75 years of Reserve Bank of India

Last Updated: Apr 02, 2011, 17:00 PM IST

Rd. Alexander

The Reserve Bank of India, the central banking institution of India that controls the monetary policy of the country—the rupee, completed 75 years of service to the nation on 1st of April, 2011. Established on this day in 1935 in accordance with the Reserve Bank of India Act 1934, the RBI has played an important role in the development of the government especially in the financial and economic development of the country.

Set up with its central office at Kolkata (Calcutta then), it was moved permanently to Mumbai (Bombay then) in 1937; this is where the Governor of the Bank sits and all monetary policies are formulated. The RBI was privately owned at its initial stage but later was handed over to the Government of India since its nationalisation in 1949.

The RBI was established following the economic troubles that cropped up after the First World War and the need for financial institutions to regulate the currency, monetary policy and credit system in the country. Earlier in 1926, the Hilton-Young Commission had submitted a report regarding the formation of the Central Bank but it was not until 1935 that the RBI was established under the recommendation of the commission. Since then, the RBI has been the central monetary policy maker of the country with its Head (Governor) and board members from time to time.

As the Central Bank of the country, the RBI’s main function and power is the regulatory power it has over the Indian currency. Its preamble clearly describes the function of the Reserve Bank as:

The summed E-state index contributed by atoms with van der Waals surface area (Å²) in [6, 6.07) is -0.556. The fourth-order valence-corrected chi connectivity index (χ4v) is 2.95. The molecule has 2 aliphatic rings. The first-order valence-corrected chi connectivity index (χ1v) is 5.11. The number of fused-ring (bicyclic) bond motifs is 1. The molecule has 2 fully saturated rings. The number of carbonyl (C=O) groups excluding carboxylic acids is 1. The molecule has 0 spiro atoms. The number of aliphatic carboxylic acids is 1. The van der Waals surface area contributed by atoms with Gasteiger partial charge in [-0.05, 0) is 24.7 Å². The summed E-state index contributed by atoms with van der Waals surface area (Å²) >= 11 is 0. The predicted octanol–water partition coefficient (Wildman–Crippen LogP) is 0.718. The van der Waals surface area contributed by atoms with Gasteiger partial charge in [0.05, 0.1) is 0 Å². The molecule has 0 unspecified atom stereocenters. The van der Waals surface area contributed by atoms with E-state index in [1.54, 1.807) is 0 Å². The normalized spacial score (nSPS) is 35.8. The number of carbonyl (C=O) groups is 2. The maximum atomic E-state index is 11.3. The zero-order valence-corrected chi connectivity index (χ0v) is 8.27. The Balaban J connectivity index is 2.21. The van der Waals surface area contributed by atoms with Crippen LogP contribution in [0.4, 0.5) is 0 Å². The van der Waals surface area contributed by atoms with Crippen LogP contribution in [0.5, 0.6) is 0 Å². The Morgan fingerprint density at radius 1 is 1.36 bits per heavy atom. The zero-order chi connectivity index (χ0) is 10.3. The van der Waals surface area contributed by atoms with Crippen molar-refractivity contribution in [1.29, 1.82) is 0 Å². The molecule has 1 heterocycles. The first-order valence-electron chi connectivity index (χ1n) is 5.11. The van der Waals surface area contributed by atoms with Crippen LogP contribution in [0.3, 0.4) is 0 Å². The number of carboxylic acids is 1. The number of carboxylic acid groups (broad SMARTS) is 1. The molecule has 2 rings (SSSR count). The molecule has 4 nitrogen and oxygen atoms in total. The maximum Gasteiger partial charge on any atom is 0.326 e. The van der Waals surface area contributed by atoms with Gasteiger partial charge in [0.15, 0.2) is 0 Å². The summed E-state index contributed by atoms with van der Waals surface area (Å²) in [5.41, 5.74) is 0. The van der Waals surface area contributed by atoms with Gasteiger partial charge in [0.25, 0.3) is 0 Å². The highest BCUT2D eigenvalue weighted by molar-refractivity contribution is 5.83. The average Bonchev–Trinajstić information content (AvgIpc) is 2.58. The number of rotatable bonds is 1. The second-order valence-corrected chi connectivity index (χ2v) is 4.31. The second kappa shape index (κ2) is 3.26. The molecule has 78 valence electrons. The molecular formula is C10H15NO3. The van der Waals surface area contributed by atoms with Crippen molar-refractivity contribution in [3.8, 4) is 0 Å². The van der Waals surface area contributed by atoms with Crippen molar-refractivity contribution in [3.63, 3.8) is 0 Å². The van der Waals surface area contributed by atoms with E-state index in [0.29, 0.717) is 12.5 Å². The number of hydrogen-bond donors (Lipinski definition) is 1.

"...to regulate the issue of Bank Notes and keeping of reserves with a view to securing monetary stability in India and generally to operate the currency and credit system of the country to its advantage."

Hence, in accordance with its preamble, the RBI has monetary authority in the country and decides all policies related to Indian currency. It also acts at the bank of the national and state government. The bank also controls the Foreign Exchange policies of the country to facilitate foreign exchange market in India, external trade and payment. The RBI is also the issuer of Indian currency and decides on issues, exchange or even destroying of currency that it deems unfit for circulation.

Some of the main tools controlled by the Central Bank are Bank Rate, Cash Reserve Requirement and Statutory Liquidity Requirement.

At the international level, the RBI is regarded highly and seen at par with various international financial institutions such as Federal Reserve of the United States or the Central Bank of the Republic of China (also known as the Central Bank of China). The RBI is also a bank member of Asian Clearing Union (ACU), an establishment set up for regional cooperation and settlement of monetary transaction and payment amongst the members. ACU comprises central banks of nine countries namely Bangladesh, Bhutan, Iran, India, Maldives, Nepal, Pakistan, Sri Lanka, and Myanmar.

It is interesting to note that the RBI acted as the central bank of Myammar until its occupation by the Japanese and later till 1947. It also served as the central bank of Pakistan until June of 1948 when the State Bank of Pakistan began its full operation.

And over the last 75 years, the RBI has regulated the Indian currency from time to time as required and guided the Rupee through the years making India one of the fasting growing economies in the world today. If India is considered a global financial power, a fast growing economy of the world, there is no denying that the Central Bank of the country, the RBI has played a vital role.

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